I am a freelance chartered statistician specialising in data visualisation and Bayesian modelling. I provide training courses, coaching and consultancy. I've helped analysts from stats and machine learning backgrounds, visualisation/design people, economists, health and social care professionals, academics, civil servants, journalists and more. I'm also interested in helping managers responsible for data science teams (recruiting, managing and quality-assuring) who don't come from that background themselves.

I started my company, BayesCamp, in 2017, to provide training, one-to-one coaching and consultancy. Most teaching statistics and machine learning is not as effective as it could be. I believe that we could do a lot better by helping learners to look at the concepts of models, philosophy of science, inter-personal and communication skills. I've drawn inspiration from the reform movement in stats education that Joan Garfield and George Cobb started, Mike Monteiro's code of ethics, Jenny Odell's doing nothing, and a collection of science thinkers like Charles Manski and Peter Lipton. That probably makes me an outsider teacher (analogous to an outsider artist), in that I do what I think is right, not what's popular.

I'm currently working on a few related projects in Bayesian meta-analysis: combining evidence on exercise for osteoarthritis in collaboration with St George's Medical School, building a network of people on the back of a course I gave at the Royal Statistical Society, and writing a book on the subject.

I am currently consulting or running training with: Médecins sans Frontières, the Royal College of Paediatrics and Child Health, Timberlake Consultants, Understanding ModernGov, Exploristics and the Royal Statistical Society.

I will be talking with Rick Hood at the International Web Workshop on Computational Economics and Econometrics on 2 July on the topic of Evidence and public health policy in complex systems: a view from the UK post-Covid-19.

I do a little methodological work now and then, which involves non-parametric Bayesian updating (paper under review), continuous-time Markov process samplers, ensembles, and high-dimensional rotations. I am a Stan developer, maintaining the StataStan interface and working on interactive browser outputs.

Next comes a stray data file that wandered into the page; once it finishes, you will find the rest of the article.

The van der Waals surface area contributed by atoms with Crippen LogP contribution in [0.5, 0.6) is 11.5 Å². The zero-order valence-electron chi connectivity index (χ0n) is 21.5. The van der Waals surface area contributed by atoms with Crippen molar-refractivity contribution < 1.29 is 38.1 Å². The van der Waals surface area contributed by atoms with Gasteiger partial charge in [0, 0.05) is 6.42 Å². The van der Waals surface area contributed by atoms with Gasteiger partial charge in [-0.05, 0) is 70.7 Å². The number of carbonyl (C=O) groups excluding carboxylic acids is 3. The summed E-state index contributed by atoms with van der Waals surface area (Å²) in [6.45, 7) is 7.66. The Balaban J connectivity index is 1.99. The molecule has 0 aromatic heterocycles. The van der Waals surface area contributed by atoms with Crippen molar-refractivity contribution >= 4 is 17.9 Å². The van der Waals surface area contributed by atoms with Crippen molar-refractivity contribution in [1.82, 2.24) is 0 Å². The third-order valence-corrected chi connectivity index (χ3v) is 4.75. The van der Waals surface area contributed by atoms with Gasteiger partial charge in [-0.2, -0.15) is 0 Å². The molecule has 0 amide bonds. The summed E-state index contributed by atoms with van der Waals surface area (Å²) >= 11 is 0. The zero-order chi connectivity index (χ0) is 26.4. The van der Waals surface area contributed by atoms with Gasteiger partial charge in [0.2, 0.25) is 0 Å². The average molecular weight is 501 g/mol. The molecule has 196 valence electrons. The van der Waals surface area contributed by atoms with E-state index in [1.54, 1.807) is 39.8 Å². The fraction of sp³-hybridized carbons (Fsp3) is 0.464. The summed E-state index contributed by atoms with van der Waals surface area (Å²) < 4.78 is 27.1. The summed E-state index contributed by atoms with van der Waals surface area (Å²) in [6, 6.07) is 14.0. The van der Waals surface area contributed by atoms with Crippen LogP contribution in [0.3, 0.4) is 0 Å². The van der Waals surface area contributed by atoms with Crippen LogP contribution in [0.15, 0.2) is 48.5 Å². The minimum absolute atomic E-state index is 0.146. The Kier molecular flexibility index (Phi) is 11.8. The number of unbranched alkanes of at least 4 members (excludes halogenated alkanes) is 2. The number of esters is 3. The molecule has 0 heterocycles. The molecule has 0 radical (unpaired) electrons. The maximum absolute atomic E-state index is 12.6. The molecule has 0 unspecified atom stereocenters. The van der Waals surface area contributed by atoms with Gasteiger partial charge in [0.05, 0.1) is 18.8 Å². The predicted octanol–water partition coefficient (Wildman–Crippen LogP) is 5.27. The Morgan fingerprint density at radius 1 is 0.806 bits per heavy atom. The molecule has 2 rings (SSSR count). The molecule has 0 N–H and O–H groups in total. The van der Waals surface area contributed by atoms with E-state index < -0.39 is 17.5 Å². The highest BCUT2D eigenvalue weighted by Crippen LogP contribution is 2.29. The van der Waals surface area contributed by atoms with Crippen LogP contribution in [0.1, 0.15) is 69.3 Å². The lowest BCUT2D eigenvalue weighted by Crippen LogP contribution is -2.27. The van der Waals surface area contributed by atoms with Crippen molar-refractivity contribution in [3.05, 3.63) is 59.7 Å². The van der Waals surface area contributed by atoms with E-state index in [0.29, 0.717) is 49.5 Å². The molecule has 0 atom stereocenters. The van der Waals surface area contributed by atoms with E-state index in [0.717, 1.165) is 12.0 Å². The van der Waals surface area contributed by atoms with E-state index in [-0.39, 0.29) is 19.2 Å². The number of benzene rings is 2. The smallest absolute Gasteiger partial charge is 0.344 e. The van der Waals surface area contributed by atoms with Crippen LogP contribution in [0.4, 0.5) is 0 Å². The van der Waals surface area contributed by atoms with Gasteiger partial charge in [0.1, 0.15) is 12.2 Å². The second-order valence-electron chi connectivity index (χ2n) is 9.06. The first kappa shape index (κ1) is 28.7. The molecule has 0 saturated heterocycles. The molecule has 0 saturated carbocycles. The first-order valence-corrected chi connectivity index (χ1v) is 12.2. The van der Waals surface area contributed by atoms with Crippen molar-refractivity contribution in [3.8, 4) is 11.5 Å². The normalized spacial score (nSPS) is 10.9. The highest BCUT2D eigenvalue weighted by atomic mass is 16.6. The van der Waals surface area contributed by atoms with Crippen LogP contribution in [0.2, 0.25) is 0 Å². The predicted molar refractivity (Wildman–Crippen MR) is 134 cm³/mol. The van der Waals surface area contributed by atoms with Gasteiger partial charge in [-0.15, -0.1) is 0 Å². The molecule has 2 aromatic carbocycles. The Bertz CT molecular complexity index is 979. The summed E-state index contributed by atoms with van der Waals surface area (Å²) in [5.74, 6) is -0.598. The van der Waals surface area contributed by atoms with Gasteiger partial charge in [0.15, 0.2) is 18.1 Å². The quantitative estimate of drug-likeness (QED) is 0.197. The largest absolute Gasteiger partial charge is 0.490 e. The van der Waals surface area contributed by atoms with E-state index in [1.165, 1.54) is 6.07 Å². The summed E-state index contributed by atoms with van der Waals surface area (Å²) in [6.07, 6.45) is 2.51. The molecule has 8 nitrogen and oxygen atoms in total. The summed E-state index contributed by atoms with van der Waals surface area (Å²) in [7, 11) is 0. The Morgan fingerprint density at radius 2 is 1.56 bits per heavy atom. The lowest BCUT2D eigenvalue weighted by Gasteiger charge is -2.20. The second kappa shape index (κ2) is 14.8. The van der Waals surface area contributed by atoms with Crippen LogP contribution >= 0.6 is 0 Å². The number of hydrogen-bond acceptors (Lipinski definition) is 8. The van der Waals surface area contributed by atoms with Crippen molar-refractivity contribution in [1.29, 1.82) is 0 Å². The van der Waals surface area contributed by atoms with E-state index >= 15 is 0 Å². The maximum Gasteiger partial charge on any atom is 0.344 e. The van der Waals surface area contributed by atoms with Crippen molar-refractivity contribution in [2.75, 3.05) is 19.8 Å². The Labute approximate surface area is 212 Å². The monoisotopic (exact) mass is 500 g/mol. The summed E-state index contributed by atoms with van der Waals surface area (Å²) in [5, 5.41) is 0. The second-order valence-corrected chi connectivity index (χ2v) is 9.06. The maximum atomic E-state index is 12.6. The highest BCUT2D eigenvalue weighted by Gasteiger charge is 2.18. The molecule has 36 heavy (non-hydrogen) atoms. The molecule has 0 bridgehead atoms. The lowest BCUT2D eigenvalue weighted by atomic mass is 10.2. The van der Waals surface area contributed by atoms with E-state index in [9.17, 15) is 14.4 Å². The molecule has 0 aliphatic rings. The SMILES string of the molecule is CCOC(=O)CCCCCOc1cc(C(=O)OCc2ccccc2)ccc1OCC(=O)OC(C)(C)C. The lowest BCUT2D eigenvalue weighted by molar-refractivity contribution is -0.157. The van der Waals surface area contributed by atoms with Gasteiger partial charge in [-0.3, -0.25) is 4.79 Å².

I have often worked on clinical audit and performance indicators, evidence synthesis, health services research, project management and communication of complex findings.

You can get in touch through the links on the bar above, although I especially like real-life letters and postcards: BayesCamp, 80 High Street (Unit 83), Winchester, SO23 9AT, UK.

Photo of Robert wearing his old school Stan software t-shirt Cover of data visualisation book

Cover art by Jill Pelto. jillpelto.com

Here are a few upcoming courses that I am teaching that might interest you.

An introduction to model building techniques in Stata, online, 23 June 2021
timberlake.co.uk/courses/introduction-model-building-techniques-stata.html
Ideal for anyone who uses Stata and wants to advance their skills in modelling data (supervised learning).

Advanced Statistical Analysis, online, 23 September 2021
moderngov.com
If you work in analytics in the public or charitable sector, and want to explore the more advanced techniques from statistics and machine learning, this one day introduction and overview will help. We will talk about the theory that underpins building a good analysis and critiquing it. We will also put this into practice in simple workshops using the open-source langauge R as an example, and talk about the managerial and organisational considerations.

Introduction to Bayesian Analysis using Stan, online, 6-7 July 2021
rss.org.uk
Aimed at beginners in Bayes, this course will get you up and running in using Stan for flexible, fast modelling.

Bayesian Meta-analysis, online, 14-15 October 2021
rss.org.uk
This course is for everyone who has grown tired of shoehorning their complex evidence base into a one-size-fits-all meta-analysis. Instead, you can construct a bespoke model that captures non-linearity, non-normality, biases, missing statistics and more. We assume you have encountered the basics of Bayes, perhaps having previously tried out WinBUGS / JAGS / brms. We will introduce and use Stan, but the ideas you acquire can be applied to any Bayesian software.

If there are statistical topics that would interest you and your teams, send me a message at robert@bayescamp.com and let's see if we can organise a training course that would cover it.

Uno meme joke. Check your model assumptions or draw 25.